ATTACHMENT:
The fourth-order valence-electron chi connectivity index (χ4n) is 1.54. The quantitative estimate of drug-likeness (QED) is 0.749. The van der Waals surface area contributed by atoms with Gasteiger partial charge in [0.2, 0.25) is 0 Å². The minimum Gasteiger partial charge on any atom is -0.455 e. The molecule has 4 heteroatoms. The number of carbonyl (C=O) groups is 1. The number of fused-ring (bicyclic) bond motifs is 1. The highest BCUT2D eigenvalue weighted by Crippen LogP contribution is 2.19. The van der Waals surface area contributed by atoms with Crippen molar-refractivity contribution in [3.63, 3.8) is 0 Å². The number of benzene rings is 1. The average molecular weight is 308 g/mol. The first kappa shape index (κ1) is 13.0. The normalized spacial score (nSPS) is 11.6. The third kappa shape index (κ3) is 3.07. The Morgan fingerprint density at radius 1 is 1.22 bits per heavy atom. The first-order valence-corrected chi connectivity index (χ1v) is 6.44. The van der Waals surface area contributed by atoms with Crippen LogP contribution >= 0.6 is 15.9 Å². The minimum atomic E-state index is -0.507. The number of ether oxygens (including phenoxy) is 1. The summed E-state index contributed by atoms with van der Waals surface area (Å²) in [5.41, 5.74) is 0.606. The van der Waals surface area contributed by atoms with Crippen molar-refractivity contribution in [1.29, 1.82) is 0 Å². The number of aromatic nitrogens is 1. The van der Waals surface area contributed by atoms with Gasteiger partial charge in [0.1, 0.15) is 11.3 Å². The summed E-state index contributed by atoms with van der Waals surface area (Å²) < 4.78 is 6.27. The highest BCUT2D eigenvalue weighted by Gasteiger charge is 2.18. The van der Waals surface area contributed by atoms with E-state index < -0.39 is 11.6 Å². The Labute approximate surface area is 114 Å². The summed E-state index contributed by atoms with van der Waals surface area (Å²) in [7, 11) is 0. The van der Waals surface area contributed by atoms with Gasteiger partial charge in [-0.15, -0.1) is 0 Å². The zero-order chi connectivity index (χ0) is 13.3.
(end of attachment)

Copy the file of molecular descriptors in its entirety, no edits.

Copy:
The fourth-order valence-electron chi connectivity index (χ4n) is 1.54. The quantitative estimate of drug-likeness (QED) is 0.749. The van der Waals surface area contributed by atoms with Gasteiger partial charge in [0.2, 0.25) is 0 Å². The minimum Gasteiger partial charge on any atom is -0.455 e. The molecule has 4 heteroatoms. The number of carbonyl (C=O) groups is 1. The number of fused-ring (bicyclic) bond motifs is 1. The highest BCUT2D eigenvalue weighted by Crippen LogP contribution is 2.19. The van der Waals surface area contributed by atoms with Crippen molar-refractivity contribution in [3.63, 3.8) is 0 Å². The number of benzene rings is 1. The average molecular weight is 308 g/mol. The first kappa shape index (κ1) is 13.0. The normalized spacial score (nSPS) is 11.6. The third kappa shape index (κ3) is 3.07. The Morgan fingerprint density at radius 1 is 1.22 bits per heavy atom. The first-order valence-corrected chi connectivity index (χ1v) is 6.44. The van der Waals surface area contributed by atoms with Crippen LogP contribution >= 0.6 is 15.9 Å². The minimum atomic E-state index is -0.507. The number of ether oxygens (including phenoxy) is 1. The summed E-state index contributed by atoms with van der Waals surface area (Å²) in [5.41, 5.74) is 0.606. The van der Waals surface area contributed by atoms with Crippen molar-refractivity contribution in [1.29, 1.82) is 0 Å². The number of aromatic nitrogens is 1. The van der Waals surface area contributed by atoms with Gasteiger partial charge in [0.1, 0.15) is 11.3 Å². The summed E-state index contributed by atoms with van der Waals surface area (Å²) < 4.78 is 6.27. The highest BCUT2D eigenvalue weighted by Gasteiger charge is 2.18. The van der Waals surface area contributed by atoms with E-state index < -0.39 is 11.6 Å². The Labute approximate surface area is 114 Å². The summed E-state index contributed by atoms with van der Waals surface area (Å²) in [7, 11) is 0. The van der Waals surface area contributed by atoms with Gasteiger partial charge in [-0.15, -0.1) is 0 Å². The zero-order chi connectivity index (χ0) is 13.3.